- Cape businessman known for starting NARS dies at 49 (2/23/17)9
- Apparent punch at girls basketball game propels lawmaker into action (2/21/17)4
- Business notebook: Owners ready to roll out the Barrel 131 (2/20/17)7
- Japanese restaurant up and running; owner surprised by fondness of sushi here (2/24/17)
- SoutheastHEALTH, Washington University School of Medicine announce collaboration (2/24/17)19
- Missouri bill would limit transgender school bathroom access (2/22/17)48
- MSHP: McLendon shot in side; autopsy refutes witness account (2/19/17)23
- Annual father-daughter dance provides some fun bonding time (2/19/17)1
- City issues precautionary boil order near Arena Park (2/23/17)
- $22M bond issue would alter Jackson schools (2/22/17)13
Ernesto brings heavy rain, makes landfall in Mexico
VERACRUZ, Mexico -- Tropical Storm Ernesto made landfall Thursday afternoon near the port city of Coatzacoalcos and moved inland while drenching Mexico's southern Gulf, an area prone to flooding.
Ernesto spun over the far southern Gulf of Mexico, across waters dotted with oil rigs operated by the state oil company, after hurling rain across the Yucatan Peninsula but causing little major damage. The government closed its largest Gulf coast port, Veracruz and the smaller ports of Alvarado and Coatzacoalcos.
Coatzacoalcos, a major oil port, already had gotten seven inches of rain in the 24 hours before Ernesto's center passed just a few miles away, according to Mexico's weather service. San Pedro in the neighboring state of Tabasco had seen more than 10 inches.
"It's raining intermittently. It rains, its stops, and then it rains again," said Juventino Martinez, the civil defense chief in Coatzacoalcos. "We have some flooding, some water building up" on streets in lower-lying sections of the city. He said 40 shelters were ready but hadn't been used yet.
Municipal employee Brito Gomez reported water was waist high in some neighborhoods.
About 2,000 army and navy personnel were on standby to head to jungled inland mountains to help in rescue work if needed, said Noemi Guzman, Veracruz state civil defense director. Guzman said no flooding had been reported so far at any of the state's many rivers.
The U.S. National Hurricane Center said the storm's sustained winds had declined to about 50 mph by late afternoon as it interacted with land. It had grown into a hurricane shortly before landfall Tuesday night near the cruise ship port of Mahahual in Yucatan, but it weakened as it crossed the peninsula. Ernesto then steamed back out into the Gulf of Mexico on Wednesday night.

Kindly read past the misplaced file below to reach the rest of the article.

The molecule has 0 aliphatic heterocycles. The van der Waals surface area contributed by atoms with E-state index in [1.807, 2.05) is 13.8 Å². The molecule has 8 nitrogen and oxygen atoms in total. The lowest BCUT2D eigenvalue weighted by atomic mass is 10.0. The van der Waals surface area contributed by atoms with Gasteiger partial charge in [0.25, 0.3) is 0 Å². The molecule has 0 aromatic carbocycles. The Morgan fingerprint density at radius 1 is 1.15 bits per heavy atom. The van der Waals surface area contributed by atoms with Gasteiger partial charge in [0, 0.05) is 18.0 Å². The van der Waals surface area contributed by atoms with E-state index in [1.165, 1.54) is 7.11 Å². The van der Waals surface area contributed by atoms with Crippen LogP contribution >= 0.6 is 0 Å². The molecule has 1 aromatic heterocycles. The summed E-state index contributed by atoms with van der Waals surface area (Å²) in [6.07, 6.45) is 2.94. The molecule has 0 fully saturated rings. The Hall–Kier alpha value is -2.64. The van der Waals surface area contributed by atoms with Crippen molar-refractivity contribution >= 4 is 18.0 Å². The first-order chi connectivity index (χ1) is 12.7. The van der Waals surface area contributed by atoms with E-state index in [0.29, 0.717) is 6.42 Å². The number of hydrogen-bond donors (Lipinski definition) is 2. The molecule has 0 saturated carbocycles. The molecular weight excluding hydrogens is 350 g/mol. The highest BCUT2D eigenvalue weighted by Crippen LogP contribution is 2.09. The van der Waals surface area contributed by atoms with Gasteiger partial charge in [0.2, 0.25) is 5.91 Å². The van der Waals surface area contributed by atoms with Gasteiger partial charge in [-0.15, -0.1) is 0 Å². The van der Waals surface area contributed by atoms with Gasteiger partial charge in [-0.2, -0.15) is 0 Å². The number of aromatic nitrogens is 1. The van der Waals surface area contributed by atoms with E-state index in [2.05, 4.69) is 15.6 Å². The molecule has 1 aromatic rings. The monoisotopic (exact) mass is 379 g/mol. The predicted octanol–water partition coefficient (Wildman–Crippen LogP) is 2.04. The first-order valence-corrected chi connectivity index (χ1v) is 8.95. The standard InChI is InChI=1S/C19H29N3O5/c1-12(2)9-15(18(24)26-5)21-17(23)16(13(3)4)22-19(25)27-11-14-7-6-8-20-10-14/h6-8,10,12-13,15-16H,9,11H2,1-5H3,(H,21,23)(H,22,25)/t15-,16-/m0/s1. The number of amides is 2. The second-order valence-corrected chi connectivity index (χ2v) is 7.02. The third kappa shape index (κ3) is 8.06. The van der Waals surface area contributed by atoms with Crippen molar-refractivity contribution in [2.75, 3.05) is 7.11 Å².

The storm was centered about 55 miles west of Coatzacoalcos in late afternoon, moving to the west at 10 mph and creating the threat of torrential flooding.
The U.S. hurricane center said Ernesto was expected to produce rainfalls of up to 15 inches in some parts of the mountainous areas of Veracruz, Tabasco, Puebla and Oaxaca, before weakening and dissipating in a day or two.
With many small communities clinging to hillsides in those states, authorities worried about potential flash floods and mudslides.
Soldiers and state police evacuated three communities in Los Tuxtlas due to rising rivers and streams, taking residents to emergency shelters. People in two neighborhoods in the town of Alvarado were also temporarily relocated due to flooding after intensifying rains around the state.
Petroleos Mexicanos, the state oil monopoly, announced it had evacuated 61 workers from a drilling platform and had taken other safety precautions, but it said production had not been affected.
A new tropical depression formed in the tropical Atlantic on Thursday far from land. It was the seventh tropical depression to form in the Atlantic and forecasters said it had maximum sustained winds of 20 mph (32 kph) and was 1,155 miles (1,860 kilometers) east of the Windward Islands.
The Atlantic hurricane season got off to an early start and will likely stay busy, producing a few more storms than originally predicted, U.S. forecasters said Thursday.
Forecasters said warmer-than-normal sea surface temperatures and wind patterns that favor storm formation mean chances are higher for an above-normal season. However, that is tempered with the expected development of an El Nino weather pattern over the Pacific that may suppress storms later in the season.
In the Pacific, Gilma weakened from a hurricane to a tropical storm and was not seen as a threat to land. Early Thursday afternoon, it was about 715 miles (1,150 kilometers) southwest of the southern tip of Mexico's Baja California Peninsula, with maximum sustained winds near 70 mph (110 kph).
Associated Press writer Mark Stevenson in Mexico City contributed to this report.